Also, I forgot to add- money does play into my decision. The dressage trainer is $1800 a month (training/board) and rides around four times a week, and the hunter/jumper is $1000 (training/board) and specifically told me that she rides her horses five times a week. The later is a lot more realistic in terms of price for me- especially because I was planning on doing a lesson once a week too which is an added charge. (Dressage is $100 for an hour and H/J I think is... either $50 or $60 for a private lesson) Horses are so expensive!!

I'll let you guys know how tonight goes.

iRide Ponies 10-05-2012 01:08 AM

I think Dressage would be great to get your horse obedient and build up muscle before you try doing jumping with her.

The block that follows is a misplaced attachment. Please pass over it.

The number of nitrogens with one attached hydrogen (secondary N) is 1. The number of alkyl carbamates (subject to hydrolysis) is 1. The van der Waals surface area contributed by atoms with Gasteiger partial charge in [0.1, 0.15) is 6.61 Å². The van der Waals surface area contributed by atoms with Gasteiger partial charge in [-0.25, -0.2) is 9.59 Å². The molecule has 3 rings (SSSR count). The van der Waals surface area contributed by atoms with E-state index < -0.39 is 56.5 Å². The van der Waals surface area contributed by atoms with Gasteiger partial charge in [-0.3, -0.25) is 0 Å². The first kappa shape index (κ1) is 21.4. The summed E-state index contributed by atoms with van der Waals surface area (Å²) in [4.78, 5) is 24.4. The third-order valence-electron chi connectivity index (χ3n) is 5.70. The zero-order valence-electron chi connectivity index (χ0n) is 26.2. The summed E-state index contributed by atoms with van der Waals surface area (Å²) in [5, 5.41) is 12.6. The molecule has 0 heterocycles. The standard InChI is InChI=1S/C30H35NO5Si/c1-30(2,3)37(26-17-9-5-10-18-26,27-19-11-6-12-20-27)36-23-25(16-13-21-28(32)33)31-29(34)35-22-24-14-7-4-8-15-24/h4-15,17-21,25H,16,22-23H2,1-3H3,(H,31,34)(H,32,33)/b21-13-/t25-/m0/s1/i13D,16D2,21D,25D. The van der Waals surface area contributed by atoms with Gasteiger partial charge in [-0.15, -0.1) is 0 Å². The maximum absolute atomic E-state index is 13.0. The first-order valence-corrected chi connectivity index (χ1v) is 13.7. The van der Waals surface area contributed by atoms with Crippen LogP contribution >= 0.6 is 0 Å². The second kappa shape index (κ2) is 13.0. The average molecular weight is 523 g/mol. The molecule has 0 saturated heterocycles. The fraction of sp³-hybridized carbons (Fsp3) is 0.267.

Reno Bay 10-05-2012 01:19 AM

Your location says MD, so am I right to assume you live in Maryland? I board and have my horse trained at a lovely dressage barn in Mount Airy. Full board + training is $800/month and a lot of the time you get discounts with the vet and farrier if you schedule appointments on the same days as the BO's Andalusians. If you're still looking, I would recommend at least visiting this place if you are able. Everyone is really nice there. The BO is a bit strict, but I find I like that. She is extremely considerate of the horses.

Whatever you choose to do, I hope you make the right decision for you and your horse. :D